Light Sussex trio showing differences after one month...

iananderson

Chirping
5 Years
Mar 31, 2014
24
14
79
Close to the beach in Asker, Norway
Hiya,
We bought three Light Sussex "pot luck" hens as day olds. Now they are a month old and after coming home after a few days away, finally I see something that separates them visually (darker and larger comb).

Since being a few days old the chicken in the photo with the darker comb has been the number one chicken to come onto your hand and it is by far the most confident of the bunch we bought (three Light Sussex and three Norwegian Jærhøns).

I think we have two hens and a rooster, what do you think? I'll be sad because it's my favorite, but we are in a rooster free zone.....
 

WalkingOnSunshine

Crowing
11 Years
Apr 8, 2008
4,210
503
328
Ohio
Unfortunately, I think you have two cockerels and one pullet (the one in the middle).

Don't feel too badly about the "pet" being a cockerel. At this age "friendliness" is often an early sign of aggression. When I'm choosing cockerels to keep, I specifically do not choose the "friendly" one.
 

BantamLover21

Crowing
6 Years
Jul 24, 2013
23,660
1,514
406
I think you have two cockerels, one pullet. One of the cockerels is just developing faster than the other.
 
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iananderson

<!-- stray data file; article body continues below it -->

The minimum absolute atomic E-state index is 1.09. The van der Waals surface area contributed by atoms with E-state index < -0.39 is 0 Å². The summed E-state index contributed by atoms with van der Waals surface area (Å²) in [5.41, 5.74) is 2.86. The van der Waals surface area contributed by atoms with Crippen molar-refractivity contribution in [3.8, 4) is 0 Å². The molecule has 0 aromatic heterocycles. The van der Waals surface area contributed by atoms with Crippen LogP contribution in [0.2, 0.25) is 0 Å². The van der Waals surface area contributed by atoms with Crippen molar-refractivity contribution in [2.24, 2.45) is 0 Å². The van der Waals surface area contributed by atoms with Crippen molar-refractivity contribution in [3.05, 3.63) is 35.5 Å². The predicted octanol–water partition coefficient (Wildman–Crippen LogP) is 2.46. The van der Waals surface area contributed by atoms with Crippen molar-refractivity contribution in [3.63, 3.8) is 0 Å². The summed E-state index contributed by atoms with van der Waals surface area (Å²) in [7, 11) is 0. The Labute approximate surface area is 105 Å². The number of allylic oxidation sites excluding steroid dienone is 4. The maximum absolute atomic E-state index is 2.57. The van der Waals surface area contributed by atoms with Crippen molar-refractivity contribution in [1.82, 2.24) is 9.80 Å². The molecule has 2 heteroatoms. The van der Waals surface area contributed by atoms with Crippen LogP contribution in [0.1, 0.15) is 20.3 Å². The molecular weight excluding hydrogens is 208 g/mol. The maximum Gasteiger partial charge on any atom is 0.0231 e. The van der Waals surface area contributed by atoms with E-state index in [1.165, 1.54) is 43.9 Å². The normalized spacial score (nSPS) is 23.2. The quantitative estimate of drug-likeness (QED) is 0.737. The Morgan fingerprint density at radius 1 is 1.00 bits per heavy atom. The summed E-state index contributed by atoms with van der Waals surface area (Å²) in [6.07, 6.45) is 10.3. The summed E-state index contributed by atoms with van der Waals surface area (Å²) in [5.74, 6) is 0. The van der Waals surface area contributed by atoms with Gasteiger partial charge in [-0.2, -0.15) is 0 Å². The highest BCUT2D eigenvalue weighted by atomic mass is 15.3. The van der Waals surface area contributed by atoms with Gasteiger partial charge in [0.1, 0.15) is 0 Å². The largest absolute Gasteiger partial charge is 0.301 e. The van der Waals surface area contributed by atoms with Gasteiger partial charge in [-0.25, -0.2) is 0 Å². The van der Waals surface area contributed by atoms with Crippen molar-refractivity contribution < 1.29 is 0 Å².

Chirping
5 Years
Mar 31, 2014
24
14
79
Close to the beach in Asker, Norway
That's interesting as I also originally thought that we'd got two cockerels based on the development of the neck feathers/colouring, but when the bold 'friendly' one developed the darker comb.......I guess the optimist in me wanted to prove me wrong!

Thanks for your thoughts, as they say time will tell!
Ian
 

iananderson

Chirping
5 Years
Mar 31, 2014
24
14
79
Close to the beach in Asker, Norway
Just an update. Looks like you guys were right, not that I doubted you!

They are 'squaring up' to each other all the time now so it's time to find an alternative home for them. It's a shame as I know that realistically they'll end up in someones pot, such is the life of an 'illegal' roo I suppose!

If no one wants them (likely in this neck of the woods) and because the kids would never forgive me if I served them at our own table, does anyone have any clever uses for ex chooks? Currently I am favoring the 'dispatch and plant' alternative I read recently, where you dig deep, bury the carcass and then plant a new rose/bush/tree etc on top so the erm, rotting carcass provides rich nutrients for the new plant.


 

Tricoglossus

Songster
7 Years
Mar 15, 2012
913
41
156
Perth, Western Australia
If you're going to kill them yourself you may as well eat them. What a waste to feed them to the worms! They will be delicious. Just hide them in the freezer for a while so the kids won't know. Do the deed when the kids aren't there.
 
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